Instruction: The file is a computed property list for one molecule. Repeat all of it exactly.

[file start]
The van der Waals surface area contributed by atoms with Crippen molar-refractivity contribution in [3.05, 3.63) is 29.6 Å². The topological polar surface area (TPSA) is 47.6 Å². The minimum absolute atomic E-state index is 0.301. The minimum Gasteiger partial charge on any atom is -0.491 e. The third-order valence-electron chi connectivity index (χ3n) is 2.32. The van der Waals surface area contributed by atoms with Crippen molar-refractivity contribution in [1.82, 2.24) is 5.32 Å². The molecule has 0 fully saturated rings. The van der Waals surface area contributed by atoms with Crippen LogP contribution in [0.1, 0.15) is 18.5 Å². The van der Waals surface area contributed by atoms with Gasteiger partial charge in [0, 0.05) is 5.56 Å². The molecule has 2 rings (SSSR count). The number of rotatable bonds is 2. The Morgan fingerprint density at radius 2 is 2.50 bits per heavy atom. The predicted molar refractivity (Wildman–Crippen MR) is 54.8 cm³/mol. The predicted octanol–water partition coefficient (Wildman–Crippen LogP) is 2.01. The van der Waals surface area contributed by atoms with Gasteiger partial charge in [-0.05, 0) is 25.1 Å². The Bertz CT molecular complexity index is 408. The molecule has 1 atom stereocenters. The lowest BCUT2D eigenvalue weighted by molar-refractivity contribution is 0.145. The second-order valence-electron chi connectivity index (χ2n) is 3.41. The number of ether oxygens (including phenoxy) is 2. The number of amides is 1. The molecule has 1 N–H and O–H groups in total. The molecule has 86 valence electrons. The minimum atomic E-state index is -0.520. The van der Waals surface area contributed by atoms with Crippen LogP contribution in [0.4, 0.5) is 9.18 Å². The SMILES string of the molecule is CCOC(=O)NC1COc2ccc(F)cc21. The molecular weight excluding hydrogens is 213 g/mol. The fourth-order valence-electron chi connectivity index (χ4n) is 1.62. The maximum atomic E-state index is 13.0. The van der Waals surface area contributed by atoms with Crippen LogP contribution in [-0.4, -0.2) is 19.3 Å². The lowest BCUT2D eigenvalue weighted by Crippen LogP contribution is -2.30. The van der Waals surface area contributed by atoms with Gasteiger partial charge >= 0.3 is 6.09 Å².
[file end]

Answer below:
The van der Waals surface area contributed by atoms with Crippen molar-refractivity contribution in [3.05, 3.63) is 29.6 Å². The topological polar surface area (TPSA) is 47.6 Å². The minimum absolute atomic E-state index is 0.301. The minimum Gasteiger partial charge on any atom is -0.491 e. The third-order valence-electron chi connectivity index (χ3n) is 2.32. The van der Waals surface area contributed by atoms with Crippen molar-refractivity contribution in [1.82, 2.24) is 5.32 Å². The molecule has 0 fully saturated rings. The van der Waals surface area contributed by atoms with Crippen LogP contribution in [0.1, 0.15) is 18.5 Å². The van der Waals surface area contributed by atoms with Gasteiger partial charge in [0, 0.05) is 5.56 Å². The molecule has 2 rings (SSSR count). The number of rotatable bonds is 2. The Morgan fingerprint density at radius 2 is 2.50 bits per heavy atom. The predicted molar refractivity (Wildman–Crippen MR) is 54.8 cm³/mol. The predicted octanol–water partition coefficient (Wildman–Crippen LogP) is 2.01. The van der Waals surface area contributed by atoms with Gasteiger partial charge in [-0.05, 0) is 25.1 Å². The Bertz CT molecular complexity index is 408. The molecule has 1 atom stereocenters. The lowest BCUT2D eigenvalue weighted by molar-refractivity contribution is 0.145. The second-order valence-electron chi connectivity index (χ2n) is 3.41. The number of ether oxygens (including phenoxy) is 2. The number of amides is 1. The molecule has 1 N–H and O–H groups in total. The molecule has 86 valence electrons. The minimum atomic E-state index is -0.520. The van der Waals surface area contributed by atoms with Crippen LogP contribution in [0.4, 0.5) is 9.18 Å². The SMILES string of the molecule is CCOC(=O)NC1COc2ccc(F)cc21. The molecular weight excluding hydrogens is 213 g/mol. The fourth-order valence-electron chi connectivity index (χ4n) is 1.62. The maximum atomic E-state index is 13.0. The van der Waals surface area contributed by atoms with Crippen LogP contribution in [-0.4, -0.2) is 19.3 Å². The lowest BCUT2D eigenvalue weighted by Crippen LogP contribution is -2.30. The van der Waals surface area contributed by atoms with Gasteiger partial charge >= 0.3 is 6.09 Å².